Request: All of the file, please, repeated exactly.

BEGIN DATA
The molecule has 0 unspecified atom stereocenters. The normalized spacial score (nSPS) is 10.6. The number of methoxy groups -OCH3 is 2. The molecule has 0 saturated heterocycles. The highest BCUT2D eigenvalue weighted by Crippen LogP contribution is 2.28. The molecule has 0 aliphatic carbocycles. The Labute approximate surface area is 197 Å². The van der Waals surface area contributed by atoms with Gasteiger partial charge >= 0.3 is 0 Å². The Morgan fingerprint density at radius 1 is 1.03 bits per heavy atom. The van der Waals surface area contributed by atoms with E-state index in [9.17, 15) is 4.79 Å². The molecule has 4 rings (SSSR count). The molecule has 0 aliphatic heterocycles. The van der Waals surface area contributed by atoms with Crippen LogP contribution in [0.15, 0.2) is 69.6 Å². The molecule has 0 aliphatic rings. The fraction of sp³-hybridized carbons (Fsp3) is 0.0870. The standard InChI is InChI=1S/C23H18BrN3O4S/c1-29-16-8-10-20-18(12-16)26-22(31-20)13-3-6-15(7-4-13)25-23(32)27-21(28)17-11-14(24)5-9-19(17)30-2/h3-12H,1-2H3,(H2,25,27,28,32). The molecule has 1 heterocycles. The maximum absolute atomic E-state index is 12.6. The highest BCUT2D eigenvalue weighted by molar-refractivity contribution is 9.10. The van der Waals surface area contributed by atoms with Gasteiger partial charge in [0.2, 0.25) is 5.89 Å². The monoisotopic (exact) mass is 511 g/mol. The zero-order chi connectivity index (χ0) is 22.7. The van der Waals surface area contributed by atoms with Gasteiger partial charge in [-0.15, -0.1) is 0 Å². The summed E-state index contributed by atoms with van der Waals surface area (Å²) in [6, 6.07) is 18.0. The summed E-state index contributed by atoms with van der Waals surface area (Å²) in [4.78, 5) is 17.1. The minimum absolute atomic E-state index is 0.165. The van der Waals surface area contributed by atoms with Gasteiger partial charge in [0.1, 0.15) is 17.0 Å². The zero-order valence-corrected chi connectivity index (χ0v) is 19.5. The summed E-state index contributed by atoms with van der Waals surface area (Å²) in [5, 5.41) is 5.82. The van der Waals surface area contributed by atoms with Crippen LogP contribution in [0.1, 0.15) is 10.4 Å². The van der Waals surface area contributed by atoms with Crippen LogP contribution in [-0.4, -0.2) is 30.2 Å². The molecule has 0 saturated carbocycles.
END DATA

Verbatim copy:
The molecule has 0 unspecified atom stereocenters. The normalized spacial score (nSPS) is 10.6. The number of methoxy groups -OCH3 is 2. The molecule has 0 saturated heterocycles. The highest BCUT2D eigenvalue weighted by Crippen LogP contribution is 2.28. The molecule has 0 aliphatic carbocycles. The Labute approximate surface area is 197 Å². The van der Waals surface area contributed by atoms with Gasteiger partial charge >= 0.3 is 0 Å². The Morgan fingerprint density at radius 1 is 1.03 bits per heavy atom. The van der Waals surface area contributed by atoms with E-state index in [9.17, 15) is 4.79 Å². The molecule has 4 rings (SSSR count). The molecule has 0 aliphatic heterocycles. The van der Waals surface area contributed by atoms with Crippen LogP contribution in [0.15, 0.2) is 69.6 Å². The molecule has 0 aliphatic rings. The fraction of sp³-hybridized carbons (Fsp3) is 0.0870. The standard InChI is InChI=1S/C23H18BrN3O4S/c1-29-16-8-10-20-18(12-16)26-22(31-20)13-3-6-15(7-4-13)25-23(32)27-21(28)17-11-14(24)5-9-19(17)30-2/h3-12H,1-2H3,(H2,25,27,28,32). The molecule has 1 heterocycles. The maximum absolute atomic E-state index is 12.6. The highest BCUT2D eigenvalue weighted by molar-refractivity contribution is 9.10. The van der Waals surface area contributed by atoms with Gasteiger partial charge in [0.2, 0.25) is 5.89 Å². The monoisotopic (exact) mass is 511 g/mol. The zero-order chi connectivity index (χ0) is 22.7. The van der Waals surface area contributed by atoms with Gasteiger partial charge in [-0.15, -0.1) is 0 Å². The summed E-state index contributed by atoms with van der Waals surface area (Å²) in [6, 6.07) is 18.0. The summed E-state index contributed by atoms with van der Waals surface area (Å²) in [4.78, 5) is 17.1. The minimum absolute atomic E-state index is 0.165. The van der Waals surface area contributed by atoms with Gasteiger partial charge in [0.1, 0.15) is 17.0 Å². The zero-order valence-corrected chi connectivity index (χ0v) is 19.5. The summed E-state index contributed by atoms with van der Waals surface area (Å²) in [5, 5.41) is 5.82. The van der Waals surface area contributed by atoms with Crippen LogP contribution in [0.1, 0.15) is 10.4 Å². The van der Waals surface area contributed by atoms with Crippen LogP contribution in [-0.4, -0.2) is 30.2 Å². The molecule has 0 saturated carbocycles.